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  1. #1
    Jet Jockey Banzai's Avatar
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    Bottom Bracket differences

    What, fundamentally, is the difference between a "Road" and a "Mountain" bottom bracket? I've been researching my parts list for my upcoming bike build, to include crank/bb compatibility. I find "mountain" bottom brackets that appear to be compatible with "road" cranks, and vice-versa.

    So...what designates a bottom bracket as one or the other?
    Good night...and good luck

  2. #2
    Senior Member
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    Nothing really.

    All BB's will have three distinguishing features:

    1) Shell width (68, 70, 73, etc)
    2) Spindle Length (108, 113, 118, etc.)
    3) Spindle/crank interface (JIS square, ISIS, V1, etc.)

    As long as the BB fits the crank and frame, you can run anything you want.

  3. #3
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    It depends who you talk to, but lots of people claim that the Road BBs are smoother, while the Mountain BBs are more geared towards mud and whatnot.

    ... Let's face it, they all use the same dang bearing covers.

    Now, mind you, there are some very heavy duty Mountain BBs with Quad Bearings and fancy things like that... but that is out of the scope of this discussion.

    One thing to keep in mind, however, is that Mountain BBs from some manufacturers nowadays are a single '68/73mm' unit... They use a shim on the drive side to fit in the smaller size. If you guessed that this totally messes with your chainline, you get a gold star.

    Course, Two Piece Extrenal Bearing setups for mountain bikes have spacers on both sides, and you can mess with the chainline at your leisure...

  4. #4
    Senior Member z415's Avatar
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    I have the same BB in both my bikes (road and mtb)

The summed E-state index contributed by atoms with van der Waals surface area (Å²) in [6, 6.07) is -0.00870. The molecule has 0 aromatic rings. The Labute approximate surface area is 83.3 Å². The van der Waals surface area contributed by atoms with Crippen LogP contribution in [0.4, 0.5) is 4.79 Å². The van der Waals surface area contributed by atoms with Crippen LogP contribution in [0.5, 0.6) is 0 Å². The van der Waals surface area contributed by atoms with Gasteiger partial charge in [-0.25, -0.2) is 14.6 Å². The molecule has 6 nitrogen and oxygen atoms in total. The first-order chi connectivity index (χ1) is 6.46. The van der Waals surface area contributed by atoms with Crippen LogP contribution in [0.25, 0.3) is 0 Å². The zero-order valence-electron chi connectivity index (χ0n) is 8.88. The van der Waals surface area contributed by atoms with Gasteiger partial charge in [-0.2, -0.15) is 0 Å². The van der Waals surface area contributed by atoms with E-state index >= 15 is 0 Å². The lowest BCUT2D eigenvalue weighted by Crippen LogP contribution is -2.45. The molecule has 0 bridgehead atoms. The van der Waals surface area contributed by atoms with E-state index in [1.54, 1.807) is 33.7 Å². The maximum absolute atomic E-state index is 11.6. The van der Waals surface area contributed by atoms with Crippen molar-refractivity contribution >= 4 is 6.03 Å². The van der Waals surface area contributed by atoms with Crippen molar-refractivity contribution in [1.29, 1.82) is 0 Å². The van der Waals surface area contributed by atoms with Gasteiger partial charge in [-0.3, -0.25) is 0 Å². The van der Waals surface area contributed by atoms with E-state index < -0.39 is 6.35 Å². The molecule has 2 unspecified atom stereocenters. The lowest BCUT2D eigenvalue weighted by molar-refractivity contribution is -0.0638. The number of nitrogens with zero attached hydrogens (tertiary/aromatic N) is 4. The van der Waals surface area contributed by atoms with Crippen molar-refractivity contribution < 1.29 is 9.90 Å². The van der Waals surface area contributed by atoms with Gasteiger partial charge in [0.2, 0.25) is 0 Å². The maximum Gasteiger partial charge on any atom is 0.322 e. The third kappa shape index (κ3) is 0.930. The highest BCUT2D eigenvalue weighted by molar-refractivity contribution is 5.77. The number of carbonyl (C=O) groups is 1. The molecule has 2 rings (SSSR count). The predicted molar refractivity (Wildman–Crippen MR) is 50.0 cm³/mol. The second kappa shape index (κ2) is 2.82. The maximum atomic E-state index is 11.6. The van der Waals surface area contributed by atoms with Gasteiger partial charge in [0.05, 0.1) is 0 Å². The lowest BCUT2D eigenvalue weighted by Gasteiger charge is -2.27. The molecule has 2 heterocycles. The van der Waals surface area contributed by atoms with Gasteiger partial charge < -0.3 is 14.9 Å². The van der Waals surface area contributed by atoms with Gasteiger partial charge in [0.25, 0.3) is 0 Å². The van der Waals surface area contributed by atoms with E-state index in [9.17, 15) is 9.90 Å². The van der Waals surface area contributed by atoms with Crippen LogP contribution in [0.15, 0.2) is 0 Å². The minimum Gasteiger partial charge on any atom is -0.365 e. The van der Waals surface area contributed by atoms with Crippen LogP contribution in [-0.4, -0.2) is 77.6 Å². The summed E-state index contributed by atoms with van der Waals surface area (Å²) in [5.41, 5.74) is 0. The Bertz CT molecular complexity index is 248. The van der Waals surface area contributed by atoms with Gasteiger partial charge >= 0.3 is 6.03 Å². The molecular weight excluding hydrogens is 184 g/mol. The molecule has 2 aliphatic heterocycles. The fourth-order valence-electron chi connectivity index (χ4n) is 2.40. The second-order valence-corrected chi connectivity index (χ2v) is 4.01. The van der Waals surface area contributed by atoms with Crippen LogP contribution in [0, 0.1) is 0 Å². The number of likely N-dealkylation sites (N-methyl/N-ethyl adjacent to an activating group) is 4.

Falling is learning...[SIGPIC][/SIGPIC]...learn to not fall in a box.
    Any good American will watch THIS -and- WHERE WAS MY BIKE MADE?

  5. #5
    Remember Wool Shorts? astrodaimler's Avatar
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    What's great about the mountain bike, is the evolution of parts that made its way to road bikes. Campy BBs, had no dust cover. You put grease on the ball bearing ring and screw on the cups. Early mountain bikes BB were same technology. Until they started using sealed bearings. I thought "wow!, i don't have to overhaul them every month!". So I bought Phil Wood hubs (sealed bearings) so I never have to worry.
    Now, everything is sealed which is great. I haven't taken apart a hub or a BB or a headset for repacking in ages.
    So I think most parts are quite interchangeable.
    I love the MTB stem technology made its way to road bikes. Its a darn pain to change those quill stems without taking apart the brakes and tape.
    --
    puch it

  6. #6
    Senior Member
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    Now, everything is sealed which is great. I haven't taken apart a hub or a BB or a headset for repacking in ages.
    So I think most parts are quite interchangeable.
    I love the MTB stem technology made its way to road bikes. Its a darn pain to change those quill stems without taking apart the brakes and tape.
    word

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